Tuesday, February 2, 2010

Año Nuevo Elephant Seals

[Originally posted to MBA Student Oceanography Club (SOC)]

Elephant seals are amazing creatures.  It is easy to see them on the shore and imagine that they are slow and lazy.  Other than the brief brush ups among the males (see the video above), they didn’t seem to do much when we were visiting, but in reality they are well adapted for an extreme lifestyle.

For example, though they appear to laze on the beach for months at a time, they do so without eating or drinking any food or water.  Males can be on the beach for as long as three months, and may lose up to a third of their body weight during that time.  To make up for that lost weight,  elephant seals must be voracious and efficient eaters, so when it comes time to head to sea, they go right to the best fishing ground – in the middle of the Pacific north of Hawaii for females, and up near the Aleutian Islands for males – where they gorge on squid and fish.  The seals return to our coast twice a year, and may cover well over 10,000 miles in a year.

Each year they’ll spend 8-10 months at sea, 90% of which they are underwater.  They dive continuously, rarely spending more than five minutes at the surface between dives.  They even dive while sleeping, taking 15-30 minute naps without breathing.  While foraging, they can dive for almost two hours at a time, and reach depths of nearly a mile.  At those depths, the pressure is tremendous; any air in their lungs would quickly dissolve into their blood, causing major problems as it turned back into gas when they resurfaced.  To solve that problem, they actually exhale, completely emptying their lungs, before they dive.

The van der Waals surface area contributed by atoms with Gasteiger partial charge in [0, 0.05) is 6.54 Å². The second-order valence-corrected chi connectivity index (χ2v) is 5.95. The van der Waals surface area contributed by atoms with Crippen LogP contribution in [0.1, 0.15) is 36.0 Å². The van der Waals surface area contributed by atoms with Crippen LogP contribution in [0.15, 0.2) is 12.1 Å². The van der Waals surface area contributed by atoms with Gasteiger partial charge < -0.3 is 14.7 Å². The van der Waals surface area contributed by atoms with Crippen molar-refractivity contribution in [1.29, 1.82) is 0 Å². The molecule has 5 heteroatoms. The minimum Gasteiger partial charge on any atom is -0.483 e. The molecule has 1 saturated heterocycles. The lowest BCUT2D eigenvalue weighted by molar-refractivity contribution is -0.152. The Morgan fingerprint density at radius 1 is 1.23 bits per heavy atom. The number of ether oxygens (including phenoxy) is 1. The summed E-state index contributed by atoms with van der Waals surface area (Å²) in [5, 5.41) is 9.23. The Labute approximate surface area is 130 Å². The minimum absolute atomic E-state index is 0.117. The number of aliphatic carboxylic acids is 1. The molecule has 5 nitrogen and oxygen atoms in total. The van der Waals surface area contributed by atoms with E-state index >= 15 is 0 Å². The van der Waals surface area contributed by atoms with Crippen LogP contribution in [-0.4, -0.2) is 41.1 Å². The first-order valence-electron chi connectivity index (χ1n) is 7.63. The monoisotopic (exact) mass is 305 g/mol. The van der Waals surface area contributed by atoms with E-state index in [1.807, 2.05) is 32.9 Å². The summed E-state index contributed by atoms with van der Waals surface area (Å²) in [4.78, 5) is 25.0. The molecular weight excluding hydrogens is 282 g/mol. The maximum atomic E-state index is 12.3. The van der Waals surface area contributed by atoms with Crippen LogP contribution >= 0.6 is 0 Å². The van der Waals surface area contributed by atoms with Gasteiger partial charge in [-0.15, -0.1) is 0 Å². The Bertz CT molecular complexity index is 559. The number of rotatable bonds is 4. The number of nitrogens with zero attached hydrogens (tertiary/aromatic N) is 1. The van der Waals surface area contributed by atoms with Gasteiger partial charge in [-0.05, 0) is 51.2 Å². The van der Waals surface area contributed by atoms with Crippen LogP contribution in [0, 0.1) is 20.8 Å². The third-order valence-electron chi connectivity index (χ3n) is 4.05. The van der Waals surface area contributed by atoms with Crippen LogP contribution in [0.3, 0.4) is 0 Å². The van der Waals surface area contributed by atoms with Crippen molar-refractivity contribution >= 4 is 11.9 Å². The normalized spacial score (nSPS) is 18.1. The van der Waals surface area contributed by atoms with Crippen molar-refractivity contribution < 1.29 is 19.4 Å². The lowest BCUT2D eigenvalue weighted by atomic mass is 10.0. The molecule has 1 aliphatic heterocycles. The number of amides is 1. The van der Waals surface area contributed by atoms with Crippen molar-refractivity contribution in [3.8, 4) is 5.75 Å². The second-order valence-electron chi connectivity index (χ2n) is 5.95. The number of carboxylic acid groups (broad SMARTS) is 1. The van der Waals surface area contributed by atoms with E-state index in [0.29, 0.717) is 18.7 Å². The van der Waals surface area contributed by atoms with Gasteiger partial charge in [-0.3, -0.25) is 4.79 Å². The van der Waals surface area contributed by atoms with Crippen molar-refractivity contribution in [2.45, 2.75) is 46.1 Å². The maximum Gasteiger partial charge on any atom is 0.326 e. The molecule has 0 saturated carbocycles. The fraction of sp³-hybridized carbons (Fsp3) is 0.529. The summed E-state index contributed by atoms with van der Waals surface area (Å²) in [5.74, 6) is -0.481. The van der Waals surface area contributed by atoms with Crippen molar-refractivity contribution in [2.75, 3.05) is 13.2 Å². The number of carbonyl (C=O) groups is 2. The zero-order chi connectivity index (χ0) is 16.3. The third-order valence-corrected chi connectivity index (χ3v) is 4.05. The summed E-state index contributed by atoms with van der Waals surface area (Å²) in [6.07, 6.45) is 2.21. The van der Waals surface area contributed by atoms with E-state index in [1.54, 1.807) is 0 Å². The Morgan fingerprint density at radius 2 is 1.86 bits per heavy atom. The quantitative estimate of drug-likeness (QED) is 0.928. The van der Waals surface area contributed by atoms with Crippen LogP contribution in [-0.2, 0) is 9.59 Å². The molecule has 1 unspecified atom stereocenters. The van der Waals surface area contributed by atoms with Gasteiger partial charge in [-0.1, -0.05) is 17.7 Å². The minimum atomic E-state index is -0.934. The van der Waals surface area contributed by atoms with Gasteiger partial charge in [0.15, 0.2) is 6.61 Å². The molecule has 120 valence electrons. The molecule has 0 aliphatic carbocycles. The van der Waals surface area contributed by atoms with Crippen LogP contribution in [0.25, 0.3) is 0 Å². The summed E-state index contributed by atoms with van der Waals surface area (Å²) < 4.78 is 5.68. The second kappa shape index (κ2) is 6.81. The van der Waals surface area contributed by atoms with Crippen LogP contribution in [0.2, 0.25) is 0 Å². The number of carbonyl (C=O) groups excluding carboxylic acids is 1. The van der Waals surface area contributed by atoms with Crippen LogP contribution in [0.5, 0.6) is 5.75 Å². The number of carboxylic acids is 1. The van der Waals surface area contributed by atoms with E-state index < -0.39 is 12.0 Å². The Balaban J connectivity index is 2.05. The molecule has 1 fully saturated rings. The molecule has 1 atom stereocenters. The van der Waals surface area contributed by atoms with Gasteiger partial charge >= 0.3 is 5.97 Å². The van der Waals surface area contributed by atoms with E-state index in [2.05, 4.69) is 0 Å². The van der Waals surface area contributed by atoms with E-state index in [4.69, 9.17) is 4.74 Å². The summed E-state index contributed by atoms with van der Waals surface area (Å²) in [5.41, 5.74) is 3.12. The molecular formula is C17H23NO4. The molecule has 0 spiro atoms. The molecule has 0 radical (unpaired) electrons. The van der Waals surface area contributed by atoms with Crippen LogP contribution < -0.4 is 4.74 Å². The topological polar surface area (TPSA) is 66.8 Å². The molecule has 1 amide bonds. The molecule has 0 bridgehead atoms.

Without air in their lungs, they have a host of other physiological adaptations that help ensure that they have enough oxygen so that they don’t pass out while they are under water.  For one, they have blood extremely rich in hemoglobin, the protein that binds oxygen and gives blood its red color.  Similar proteins in their muscles allow them to stock their tissues with large amounts of oxygen.   When diving, they also lower their metabolism, slowing their heart rate and stopping blood flow to the skin to reduce oxygen consumption.

With such intense feats of swimming and diving, it's no wonder that they like to relax when they come to shore. 

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